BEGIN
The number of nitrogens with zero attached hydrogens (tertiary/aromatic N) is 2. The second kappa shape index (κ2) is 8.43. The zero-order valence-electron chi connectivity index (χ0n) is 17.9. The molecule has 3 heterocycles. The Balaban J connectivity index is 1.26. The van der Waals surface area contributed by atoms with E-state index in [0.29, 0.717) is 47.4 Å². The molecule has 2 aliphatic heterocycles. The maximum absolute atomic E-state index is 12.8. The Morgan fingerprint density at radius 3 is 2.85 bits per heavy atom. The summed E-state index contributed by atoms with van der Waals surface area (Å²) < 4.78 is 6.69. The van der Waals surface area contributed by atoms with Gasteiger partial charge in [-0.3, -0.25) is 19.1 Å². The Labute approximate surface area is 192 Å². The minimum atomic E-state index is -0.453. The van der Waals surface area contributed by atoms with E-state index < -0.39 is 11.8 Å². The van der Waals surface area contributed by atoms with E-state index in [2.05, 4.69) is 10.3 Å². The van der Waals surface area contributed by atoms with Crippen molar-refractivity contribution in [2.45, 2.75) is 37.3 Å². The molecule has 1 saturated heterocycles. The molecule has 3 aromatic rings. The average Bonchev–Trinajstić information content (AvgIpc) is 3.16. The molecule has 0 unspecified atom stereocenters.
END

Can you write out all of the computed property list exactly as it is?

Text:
The number of nitrogens with zero attached hydrogens (tertiary/aromatic N) is 2. The second kappa shape index (κ2) is 8.43. The zero-order valence-electron chi connectivity index (χ0n) is 17.9. The molecule has 3 heterocycles. The Balaban J connectivity index is 1.26. The van der Waals surface area contributed by atoms with E-state index in [0.29, 0.717) is 47.4 Å². The molecule has 2 aliphatic heterocycles. The maximum absolute atomic E-state index is 12.8. The Morgan fingerprint density at radius 3 is 2.85 bits per heavy atom. The summed E-state index contributed by atoms with van der Waals surface area (Å²) < 4.78 is 6.69. The van der Waals surface area contributed by atoms with Gasteiger partial charge in [-0.3, -0.25) is 19.1 Å². The Labute approximate surface area is 192 Å². The minimum atomic E-state index is -0.453. The van der Waals surface area contributed by atoms with E-state index < -0.39 is 11.8 Å². The van der Waals surface area contributed by atoms with E-state index in [2.05, 4.69) is 10.3 Å². The van der Waals surface area contributed by atoms with Crippen molar-refractivity contribution in [2.45, 2.75) is 37.3 Å². The molecule has 1 saturated heterocycles. The molecule has 3 aromatic rings. The average Bonchev–Trinajstić information content (AvgIpc) is 3.16. The molecule has 0 unspecified atom stereocenters.